Several weeks back, William Stark, Steve Walkowiak, and Katie Tipper-McWhorter published an article about esports antitrust considerations. The piece raised critical points regarding game publishers’ iron grip on industry intellectual property rights and the potential emergence of unhealthy monopolies.
The Argument: Publishers’ Grip on Intellectual Property Could Cause Problems
Every year, the esports world is looking more and more like the traditional sports one. It’s divided into leagues, franchise teams, and players. Additionally, collegiate teams are becoming a way for exceptional talents to earn university scholarships and a better shot at “the majors.”
But there’s still one significant difference between “ball and stick” professional sports leagues and digital ones: Publishers retain intellectual property rights over nearly all elements of video games, including personnel, tournament, and viewing restrictions. Their omnipotent grip on the industry has esports analysts wondering if the current industry structure will create insurmountable barriers to entry that ultimately stifle growth.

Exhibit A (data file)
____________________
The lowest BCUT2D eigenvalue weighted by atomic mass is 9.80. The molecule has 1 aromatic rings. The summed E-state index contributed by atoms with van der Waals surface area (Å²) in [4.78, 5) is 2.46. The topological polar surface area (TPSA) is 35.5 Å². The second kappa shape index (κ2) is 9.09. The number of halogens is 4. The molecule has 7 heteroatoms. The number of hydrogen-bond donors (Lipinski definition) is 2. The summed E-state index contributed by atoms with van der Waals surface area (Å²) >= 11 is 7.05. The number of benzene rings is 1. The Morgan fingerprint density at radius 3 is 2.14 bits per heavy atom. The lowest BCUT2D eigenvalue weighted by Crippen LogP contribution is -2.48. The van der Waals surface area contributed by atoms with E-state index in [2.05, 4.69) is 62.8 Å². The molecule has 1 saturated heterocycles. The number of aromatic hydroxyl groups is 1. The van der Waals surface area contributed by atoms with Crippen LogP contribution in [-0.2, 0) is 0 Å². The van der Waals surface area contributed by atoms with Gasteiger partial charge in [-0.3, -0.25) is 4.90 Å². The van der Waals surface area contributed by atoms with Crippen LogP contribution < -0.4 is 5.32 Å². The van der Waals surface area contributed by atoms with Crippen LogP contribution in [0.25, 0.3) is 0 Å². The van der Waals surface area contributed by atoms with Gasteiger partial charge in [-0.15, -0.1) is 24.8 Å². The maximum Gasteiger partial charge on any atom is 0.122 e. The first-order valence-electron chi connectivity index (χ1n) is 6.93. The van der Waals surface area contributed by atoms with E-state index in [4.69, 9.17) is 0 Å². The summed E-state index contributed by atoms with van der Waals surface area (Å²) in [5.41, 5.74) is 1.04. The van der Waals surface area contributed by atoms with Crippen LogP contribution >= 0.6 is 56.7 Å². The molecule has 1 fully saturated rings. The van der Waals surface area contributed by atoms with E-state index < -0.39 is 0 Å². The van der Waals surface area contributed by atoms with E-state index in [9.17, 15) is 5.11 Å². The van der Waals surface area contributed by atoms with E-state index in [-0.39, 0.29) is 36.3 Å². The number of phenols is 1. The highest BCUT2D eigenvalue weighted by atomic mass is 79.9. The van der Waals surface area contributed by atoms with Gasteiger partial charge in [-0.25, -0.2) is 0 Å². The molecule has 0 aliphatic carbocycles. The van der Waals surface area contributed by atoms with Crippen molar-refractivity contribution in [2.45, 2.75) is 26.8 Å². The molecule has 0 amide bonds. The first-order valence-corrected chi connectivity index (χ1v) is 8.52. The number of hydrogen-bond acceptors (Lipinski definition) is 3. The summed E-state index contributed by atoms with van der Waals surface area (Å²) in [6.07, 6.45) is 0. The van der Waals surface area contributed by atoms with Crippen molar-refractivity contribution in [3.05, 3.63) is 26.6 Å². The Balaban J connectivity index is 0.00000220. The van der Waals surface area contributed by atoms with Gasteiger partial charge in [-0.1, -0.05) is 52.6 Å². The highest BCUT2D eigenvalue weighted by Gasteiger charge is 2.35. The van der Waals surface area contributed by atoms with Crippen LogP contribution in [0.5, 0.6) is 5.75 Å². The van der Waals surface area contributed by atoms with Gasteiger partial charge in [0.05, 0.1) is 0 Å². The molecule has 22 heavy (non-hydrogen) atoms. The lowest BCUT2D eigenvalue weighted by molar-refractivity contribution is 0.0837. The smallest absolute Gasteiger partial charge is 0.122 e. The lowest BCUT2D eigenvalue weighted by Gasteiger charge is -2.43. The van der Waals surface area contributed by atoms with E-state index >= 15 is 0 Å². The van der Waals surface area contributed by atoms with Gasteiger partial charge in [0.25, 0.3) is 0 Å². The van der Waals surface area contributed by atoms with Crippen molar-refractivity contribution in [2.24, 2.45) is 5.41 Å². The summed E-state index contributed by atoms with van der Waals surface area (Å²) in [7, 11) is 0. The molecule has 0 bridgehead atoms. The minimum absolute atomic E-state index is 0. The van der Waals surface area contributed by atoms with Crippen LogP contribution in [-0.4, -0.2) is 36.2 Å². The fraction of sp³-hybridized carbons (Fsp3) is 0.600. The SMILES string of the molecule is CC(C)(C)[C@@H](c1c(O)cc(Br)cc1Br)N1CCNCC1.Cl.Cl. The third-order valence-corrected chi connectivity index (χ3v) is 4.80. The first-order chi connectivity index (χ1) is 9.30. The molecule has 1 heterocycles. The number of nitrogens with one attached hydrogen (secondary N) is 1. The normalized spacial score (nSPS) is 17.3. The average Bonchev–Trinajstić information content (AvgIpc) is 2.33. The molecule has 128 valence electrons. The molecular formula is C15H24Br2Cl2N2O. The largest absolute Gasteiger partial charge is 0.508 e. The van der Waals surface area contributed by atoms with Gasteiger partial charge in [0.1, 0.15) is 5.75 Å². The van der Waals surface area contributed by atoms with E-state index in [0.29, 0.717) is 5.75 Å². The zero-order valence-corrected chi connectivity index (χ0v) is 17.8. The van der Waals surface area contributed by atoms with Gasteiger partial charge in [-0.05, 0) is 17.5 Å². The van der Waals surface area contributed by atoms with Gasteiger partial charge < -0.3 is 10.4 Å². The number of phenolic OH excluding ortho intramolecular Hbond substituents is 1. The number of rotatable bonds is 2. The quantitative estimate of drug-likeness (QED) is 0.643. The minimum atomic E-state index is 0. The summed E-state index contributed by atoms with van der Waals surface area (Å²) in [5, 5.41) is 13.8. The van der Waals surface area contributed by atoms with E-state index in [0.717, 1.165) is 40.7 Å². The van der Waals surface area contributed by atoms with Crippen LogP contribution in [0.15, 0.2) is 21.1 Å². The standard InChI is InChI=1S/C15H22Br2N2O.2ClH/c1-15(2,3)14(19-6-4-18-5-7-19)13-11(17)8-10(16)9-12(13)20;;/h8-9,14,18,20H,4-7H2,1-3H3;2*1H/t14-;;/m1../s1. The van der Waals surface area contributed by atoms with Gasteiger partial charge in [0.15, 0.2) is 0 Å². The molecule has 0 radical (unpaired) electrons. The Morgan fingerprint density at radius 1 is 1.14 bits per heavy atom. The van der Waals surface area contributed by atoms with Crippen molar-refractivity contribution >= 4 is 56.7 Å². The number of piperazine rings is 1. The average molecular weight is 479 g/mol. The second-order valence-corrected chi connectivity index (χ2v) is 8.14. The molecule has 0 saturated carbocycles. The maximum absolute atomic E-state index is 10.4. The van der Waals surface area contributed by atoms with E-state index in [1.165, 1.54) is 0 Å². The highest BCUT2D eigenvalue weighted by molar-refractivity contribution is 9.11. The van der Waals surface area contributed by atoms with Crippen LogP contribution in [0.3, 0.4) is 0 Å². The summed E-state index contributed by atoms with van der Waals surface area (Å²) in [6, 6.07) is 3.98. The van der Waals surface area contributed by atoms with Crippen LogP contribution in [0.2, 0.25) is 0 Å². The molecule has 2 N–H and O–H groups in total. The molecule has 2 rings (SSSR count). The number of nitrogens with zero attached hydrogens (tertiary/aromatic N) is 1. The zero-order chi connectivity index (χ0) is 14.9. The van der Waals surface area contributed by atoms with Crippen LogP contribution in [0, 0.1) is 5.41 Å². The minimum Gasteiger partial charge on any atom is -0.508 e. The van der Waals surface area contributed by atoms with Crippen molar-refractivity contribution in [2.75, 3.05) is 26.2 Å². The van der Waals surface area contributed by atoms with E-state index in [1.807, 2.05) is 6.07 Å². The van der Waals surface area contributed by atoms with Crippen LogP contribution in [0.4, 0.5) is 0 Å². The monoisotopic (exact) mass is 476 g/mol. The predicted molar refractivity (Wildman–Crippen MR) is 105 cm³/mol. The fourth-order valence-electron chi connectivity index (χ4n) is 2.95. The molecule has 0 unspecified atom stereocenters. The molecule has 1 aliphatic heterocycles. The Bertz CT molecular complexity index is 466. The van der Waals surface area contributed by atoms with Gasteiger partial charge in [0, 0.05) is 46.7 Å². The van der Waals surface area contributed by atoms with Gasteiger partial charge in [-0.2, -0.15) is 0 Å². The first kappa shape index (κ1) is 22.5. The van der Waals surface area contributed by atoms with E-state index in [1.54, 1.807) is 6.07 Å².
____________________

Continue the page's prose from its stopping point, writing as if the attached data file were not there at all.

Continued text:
Possible Esports Antitrust Remedies
The authors of the original article recommended proper planning to stave off esports intellectual property issues. We agree. And a detailed contract is the best foundation for any esports legal partnership. Players, teams, and MCNs should consider the following elements when drafting formal agreements:
- Salary payment scales and schedules;
- Tournament requirements and flexibility;
- Behavioral expectations and related violation punishments;
- Tournament revenue splits;
- Personal streaming rights and related revenue splits;
- Individual branding rights for merchandise and related revenue splits;
- Intellectual property rights of publishers with regards to player and team activities; and
- Parameters regarding termination restrictions, rights, and severance.
Connect with an Esports Law Attorney
The Gordon Law Group works with professional esports players, teams, MCNs, and leagues on everything from contract negotiations to copyright and trademark violations, in addition to tax positioning and marketing compliance.
Get in touch today to begin the conversation.